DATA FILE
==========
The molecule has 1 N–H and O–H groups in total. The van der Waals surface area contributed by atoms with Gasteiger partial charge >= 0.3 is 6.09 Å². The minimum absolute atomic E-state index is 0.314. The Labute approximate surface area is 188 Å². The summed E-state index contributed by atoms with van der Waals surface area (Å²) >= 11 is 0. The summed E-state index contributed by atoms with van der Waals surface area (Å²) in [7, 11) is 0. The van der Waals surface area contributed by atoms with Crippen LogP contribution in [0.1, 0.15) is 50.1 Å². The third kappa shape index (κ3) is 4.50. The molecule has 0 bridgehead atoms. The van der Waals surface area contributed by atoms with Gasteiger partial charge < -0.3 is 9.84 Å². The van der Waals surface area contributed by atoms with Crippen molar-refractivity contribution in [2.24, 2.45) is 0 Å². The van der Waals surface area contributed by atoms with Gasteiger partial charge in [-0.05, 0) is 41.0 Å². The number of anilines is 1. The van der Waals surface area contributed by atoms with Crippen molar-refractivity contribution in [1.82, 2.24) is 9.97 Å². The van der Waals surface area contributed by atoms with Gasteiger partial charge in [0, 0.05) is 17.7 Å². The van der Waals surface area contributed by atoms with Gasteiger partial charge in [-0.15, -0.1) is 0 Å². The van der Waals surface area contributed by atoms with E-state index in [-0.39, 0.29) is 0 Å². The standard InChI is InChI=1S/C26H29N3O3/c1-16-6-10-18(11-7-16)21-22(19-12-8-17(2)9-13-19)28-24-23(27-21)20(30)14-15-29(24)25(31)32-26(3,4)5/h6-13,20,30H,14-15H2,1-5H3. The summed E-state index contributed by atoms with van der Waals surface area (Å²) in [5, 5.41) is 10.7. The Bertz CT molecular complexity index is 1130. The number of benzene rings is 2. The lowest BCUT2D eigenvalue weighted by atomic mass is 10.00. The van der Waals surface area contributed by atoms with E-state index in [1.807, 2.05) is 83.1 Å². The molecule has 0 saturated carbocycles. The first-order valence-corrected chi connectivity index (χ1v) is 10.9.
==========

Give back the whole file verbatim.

The molecule has 1 N–H and O–H groups in total. The van der Waals surface area contributed by atoms with Gasteiger partial charge >= 0.3 is 6.09 Å². The minimum absolute atomic E-state index is 0.314. The Labute approximate surface area is 188 Å². The summed E-state index contributed by atoms with van der Waals surface area (Å²) >= 11 is 0. The summed E-state index contributed by atoms with van der Waals surface area (Å²) in [7, 11) is 0. The van der Waals surface area contributed by atoms with Crippen LogP contribution in [0.1, 0.15) is 50.1 Å². The third kappa shape index (κ3) is 4.50. The molecule has 0 bridgehead atoms. The van der Waals surface area contributed by atoms with Gasteiger partial charge < -0.3 is 9.84 Å². The van der Waals surface area contributed by atoms with Crippen molar-refractivity contribution in [2.24, 2.45) is 0 Å². The van der Waals surface area contributed by atoms with Gasteiger partial charge in [-0.05, 0) is 41.0 Å². The number of anilines is 1. The van der Waals surface area contributed by atoms with Crippen molar-refractivity contribution in [1.82, 2.24) is 9.97 Å². The van der Waals surface area contributed by atoms with Gasteiger partial charge in [0, 0.05) is 17.7 Å². The van der Waals surface area contributed by atoms with Gasteiger partial charge in [-0.15, -0.1) is 0 Å². The van der Waals surface area contributed by atoms with E-state index in [-0.39, 0.29) is 0 Å². The standard InChI is InChI=1S/C26H29N3O3/c1-16-6-10-18(11-7-16)21-22(19-12-8-17(2)9-13-19)28-24-23(27-21)20(30)14-15-29(24)25(31)32-26(3,4)5/h6-13,20,30H,14-15H2,1-5H3. The summed E-state index contributed by atoms with van der Waals surface area (Å²) in [5, 5.41) is 10.7. The Bertz CT molecular complexity index is 1130. The number of benzene rings is 2. The lowest BCUT2D eigenvalue weighted by atomic mass is 10.00. The van der Waals surface area contributed by atoms with E-state index in [1.807, 2.05) is 83.1 Å². The molecule has 0 saturated carbocycles. The first-order valence-corrected chi connectivity index (χ1v) is 10.9.